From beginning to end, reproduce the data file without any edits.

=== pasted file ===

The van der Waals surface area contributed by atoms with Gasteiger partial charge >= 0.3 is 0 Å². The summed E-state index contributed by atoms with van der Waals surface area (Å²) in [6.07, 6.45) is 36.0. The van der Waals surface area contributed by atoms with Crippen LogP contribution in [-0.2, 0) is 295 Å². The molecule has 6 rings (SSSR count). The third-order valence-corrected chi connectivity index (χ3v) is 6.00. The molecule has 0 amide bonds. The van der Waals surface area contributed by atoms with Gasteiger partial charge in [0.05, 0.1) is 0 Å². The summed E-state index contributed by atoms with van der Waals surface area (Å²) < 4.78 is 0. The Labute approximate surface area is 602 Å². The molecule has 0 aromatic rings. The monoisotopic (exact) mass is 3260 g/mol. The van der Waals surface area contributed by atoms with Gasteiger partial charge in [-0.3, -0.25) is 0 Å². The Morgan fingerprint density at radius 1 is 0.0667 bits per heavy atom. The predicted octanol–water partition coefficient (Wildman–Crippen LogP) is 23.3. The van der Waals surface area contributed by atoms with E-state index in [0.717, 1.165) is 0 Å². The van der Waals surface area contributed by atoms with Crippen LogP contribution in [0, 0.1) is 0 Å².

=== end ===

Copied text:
The van der Waals surface area contributed by atoms with Gasteiger partial charge >= 0.3 is 0 Å². The summed E-state index contributed by atoms with van der Waals surface area (Å²) in [6.07, 6.45) is 36.0. The van der Waals surface area contributed by atoms with Crippen LogP contribution in [-0.2, 0) is 295 Å². The molecule has 6 rings (SSSR count). The third-order valence-corrected chi connectivity index (χ3v) is 6.00. The molecule has 0 amide bonds. The van der Waals surface area contributed by atoms with Gasteiger partial charge in [0.05, 0.1) is 0 Å². The summed E-state index contributed by atoms with van der Waals surface area (Å²) < 4.78 is 0. The Labute approximate surface area is 602 Å². The molecule has 0 aromatic rings. The monoisotopic (exact) mass is 3260 g/mol. The van der Waals surface area contributed by atoms with Gasteiger partial charge in [-0.3, -0.25) is 0 Å². The Morgan fingerprint density at radius 1 is 0.0667 bits per heavy atom. The predicted octanol–water partition coefficient (Wildman–Crippen LogP) is 23.3. The van der Waals surface area contributed by atoms with E-state index in [0.717, 1.165) is 0 Å². The van der Waals surface area contributed by atoms with Crippen LogP contribution in [0, 0.1) is 0 Å².